Corporations give up American Citizenship?

Published 11:00 pm Wednesday, May 25, 2016

Pharmaceutical maker Pfizer is staying put, but other companies might follow Burger King and Chrysler and incorporate in another country.  Such corporate inversions reduce taxes owed to the U.S. and thus have been labelled a tax dodge.  I think that inversions demonstrate the need for an overhaul of our corporate tax system.

Businesses incorporate under the laws of a nation (and state laws in many countries including the U.S.).  Inversions occur when an American company reincorporates, and do not really affect day-to-day operations.  You probably did not notice when Burger King became a Canadian corporation in 2014, since they maintained their restaurants and employees here.  Sometimes a company’s top management will not even relocate.  Inversions differ from the movement of factories, data centers, or call centers (and consequently jobs) out of the U.S.

The Johnson Center’s Courtney Michaluk recently examined the link between inversions and corporate taxes in a study for the Mercatus Center at George Mason University.  I think that the link is strong.  Managers have a responsibility to stockholders to take legal steps to reduce taxes, and have done so for a long time.  Inversions began in the 1990s, when other nations started cutting their corporate taxes.

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The U.S. is one of only three developed nations to not cut corporate taxes over the last 15 years, and now has the highest rate at 35%.  Many states add their own corporate tax to this; Alabama’s rate is 6.5%.  Additionally the U.S. is one of just six developed nations which tax corporate income earned internationally.  The details here will bore anyone except an accountant, but this, combined with our high rate, gives U.S. companies with significant international earnings an incentive to invert.  Burger King now only pays U.S. taxes on income earned in the U.S.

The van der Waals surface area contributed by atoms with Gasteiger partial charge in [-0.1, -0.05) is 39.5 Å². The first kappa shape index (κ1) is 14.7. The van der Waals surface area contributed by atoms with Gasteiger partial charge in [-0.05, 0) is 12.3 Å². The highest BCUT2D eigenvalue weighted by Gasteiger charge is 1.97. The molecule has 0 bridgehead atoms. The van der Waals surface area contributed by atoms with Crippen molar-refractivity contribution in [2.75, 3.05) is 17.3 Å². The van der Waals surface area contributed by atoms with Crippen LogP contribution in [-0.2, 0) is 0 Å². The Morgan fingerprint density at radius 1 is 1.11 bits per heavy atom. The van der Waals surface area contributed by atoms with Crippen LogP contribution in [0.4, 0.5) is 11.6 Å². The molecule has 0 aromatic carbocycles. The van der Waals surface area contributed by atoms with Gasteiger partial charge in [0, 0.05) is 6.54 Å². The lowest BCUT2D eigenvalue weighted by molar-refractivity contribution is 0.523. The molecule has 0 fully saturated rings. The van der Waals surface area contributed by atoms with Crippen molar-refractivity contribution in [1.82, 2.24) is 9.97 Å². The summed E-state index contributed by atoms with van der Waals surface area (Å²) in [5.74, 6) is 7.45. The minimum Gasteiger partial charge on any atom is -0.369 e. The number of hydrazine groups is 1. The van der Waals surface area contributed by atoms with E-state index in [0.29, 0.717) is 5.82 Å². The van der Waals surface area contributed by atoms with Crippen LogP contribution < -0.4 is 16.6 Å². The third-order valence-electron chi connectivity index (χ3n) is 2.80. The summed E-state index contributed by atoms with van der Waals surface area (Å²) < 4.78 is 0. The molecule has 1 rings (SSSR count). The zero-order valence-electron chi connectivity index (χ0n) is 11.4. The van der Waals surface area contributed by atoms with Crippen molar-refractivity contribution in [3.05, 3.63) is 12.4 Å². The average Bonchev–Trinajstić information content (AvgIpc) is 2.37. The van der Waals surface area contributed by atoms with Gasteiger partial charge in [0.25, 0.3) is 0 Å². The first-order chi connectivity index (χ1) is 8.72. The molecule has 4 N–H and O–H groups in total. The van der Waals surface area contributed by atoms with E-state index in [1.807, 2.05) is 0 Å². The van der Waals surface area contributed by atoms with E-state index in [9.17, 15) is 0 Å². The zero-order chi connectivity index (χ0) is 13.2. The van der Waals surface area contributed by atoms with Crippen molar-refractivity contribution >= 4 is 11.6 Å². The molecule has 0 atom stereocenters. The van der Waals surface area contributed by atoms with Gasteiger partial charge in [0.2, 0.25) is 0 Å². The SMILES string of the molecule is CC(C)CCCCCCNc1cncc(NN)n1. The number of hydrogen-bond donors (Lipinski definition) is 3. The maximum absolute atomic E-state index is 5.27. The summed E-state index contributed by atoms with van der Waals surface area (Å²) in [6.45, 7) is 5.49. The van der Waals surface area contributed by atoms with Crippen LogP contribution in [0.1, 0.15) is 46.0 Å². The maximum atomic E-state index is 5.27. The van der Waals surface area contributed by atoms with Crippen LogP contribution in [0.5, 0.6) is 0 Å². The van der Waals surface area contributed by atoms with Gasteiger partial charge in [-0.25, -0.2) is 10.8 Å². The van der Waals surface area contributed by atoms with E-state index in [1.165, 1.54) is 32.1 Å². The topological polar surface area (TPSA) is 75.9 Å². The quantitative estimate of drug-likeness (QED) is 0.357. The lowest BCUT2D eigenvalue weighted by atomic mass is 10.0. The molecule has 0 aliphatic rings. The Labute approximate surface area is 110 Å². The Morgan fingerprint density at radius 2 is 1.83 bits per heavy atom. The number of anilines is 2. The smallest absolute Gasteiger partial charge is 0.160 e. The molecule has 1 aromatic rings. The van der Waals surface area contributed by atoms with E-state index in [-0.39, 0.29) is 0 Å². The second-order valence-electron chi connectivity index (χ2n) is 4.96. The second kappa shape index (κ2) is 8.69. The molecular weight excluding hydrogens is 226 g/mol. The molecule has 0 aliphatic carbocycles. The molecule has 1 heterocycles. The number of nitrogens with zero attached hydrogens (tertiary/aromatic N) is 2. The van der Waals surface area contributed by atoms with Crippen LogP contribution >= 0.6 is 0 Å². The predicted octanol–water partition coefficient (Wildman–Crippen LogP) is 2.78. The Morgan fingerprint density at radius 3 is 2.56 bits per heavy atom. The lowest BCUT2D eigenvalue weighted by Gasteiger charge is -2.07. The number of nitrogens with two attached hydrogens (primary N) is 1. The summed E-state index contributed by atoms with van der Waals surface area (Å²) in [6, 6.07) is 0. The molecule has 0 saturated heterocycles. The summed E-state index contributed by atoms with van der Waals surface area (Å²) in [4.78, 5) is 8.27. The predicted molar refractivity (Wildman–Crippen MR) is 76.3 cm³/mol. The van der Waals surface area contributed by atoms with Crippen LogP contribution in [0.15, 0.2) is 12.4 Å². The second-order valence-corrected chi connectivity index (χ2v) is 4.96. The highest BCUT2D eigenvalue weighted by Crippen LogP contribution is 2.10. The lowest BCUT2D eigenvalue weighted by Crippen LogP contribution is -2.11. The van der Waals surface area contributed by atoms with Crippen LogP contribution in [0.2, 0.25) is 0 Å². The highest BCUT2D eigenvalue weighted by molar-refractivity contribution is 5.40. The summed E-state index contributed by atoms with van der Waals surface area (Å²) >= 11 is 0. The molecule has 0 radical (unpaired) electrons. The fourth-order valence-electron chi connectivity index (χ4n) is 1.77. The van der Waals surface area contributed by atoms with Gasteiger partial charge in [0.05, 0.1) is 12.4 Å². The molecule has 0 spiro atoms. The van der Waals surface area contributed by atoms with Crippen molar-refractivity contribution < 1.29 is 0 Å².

With the Federal government $19 trillion in debt, every dollar in potential tax revenue can appear indispensable, and we might think that rich corporations can afford extra taxes.  But corporations involve many individuals, including employees, managers, stockholders, suppliers, and customers.  These individuals, many of whom are not rich, eventually pay corporate taxes.  Who bears the burden of corporate taxes?  Economists who study this question are not sure.  The best guess is stockholders.  But stockholders are not all rich capitalists, and include average Americans who own stock or have a pension plan invested in stocks.

Despite high tax rates, the corporate income tax collects relatively little revenue (only 11% of all Federal tax collections).  The tax is rife with credits and exemptions secured from Congress in exchange for campaign contributions.  The high tax rates reduce income creation (and drive inversions) by businesses unable to secure exemptions.  The corporate tax is a core element of crony capitalism.

Could the government just prohibit inversions?  The Treasury Department has tried, and announced new efforts earlier this year.  The Treasury did close the loophole used in some of the first inversions in the 1990s.  But more recent inversions have occurred following mergers with European or Canadian firms: Chrysler with Daimler, Burger King with Tim Horton’s, and Pfizer’s contemplated merger with Allergan.  Mergers have important economic benefits, so a prohibition on all mergers would be quite harmful.  Yet managers will inevitably consider taxes in deciding where to incorporate.  Consequently preventing mergers done only for tax purposes proves impossible.

Inversions are the tip of the iceberg of the economic cost of business taxation.  We benefit when businesses create value by introducing new goods and services, improving existing products, reducing costs, improving customer service, or make their workplaces safer.  In a market economy, businesses profit when they create value.  Yet the corporate income tax makes tax avoidance beneficial, regardless of the value created.  Securing a tax break can become more profitable than introducing a new product.

Every hour that executives spend thinking about avoiding taxes is an hour they don’t spend thinking about improving their business.  Economic growth slows as a consequence, ultimately leading to lower standards of living.  Regardless of whether corporations continue to find ways to invert, we all lose from the corporate tax game.

Daniel Sutter is the Charles G. Koch Professor of Economics with the Manuel H. Johnson Center for Political Economy at Troy University and host of Econversations on TrojanVision.  Respond to him at and like the Johnson Center on Facebook.

About Dan Sutter

I am the Charles G. Koch Professor of Economics with the Manuel H. Johnson Center for Political Economy at Troy University.

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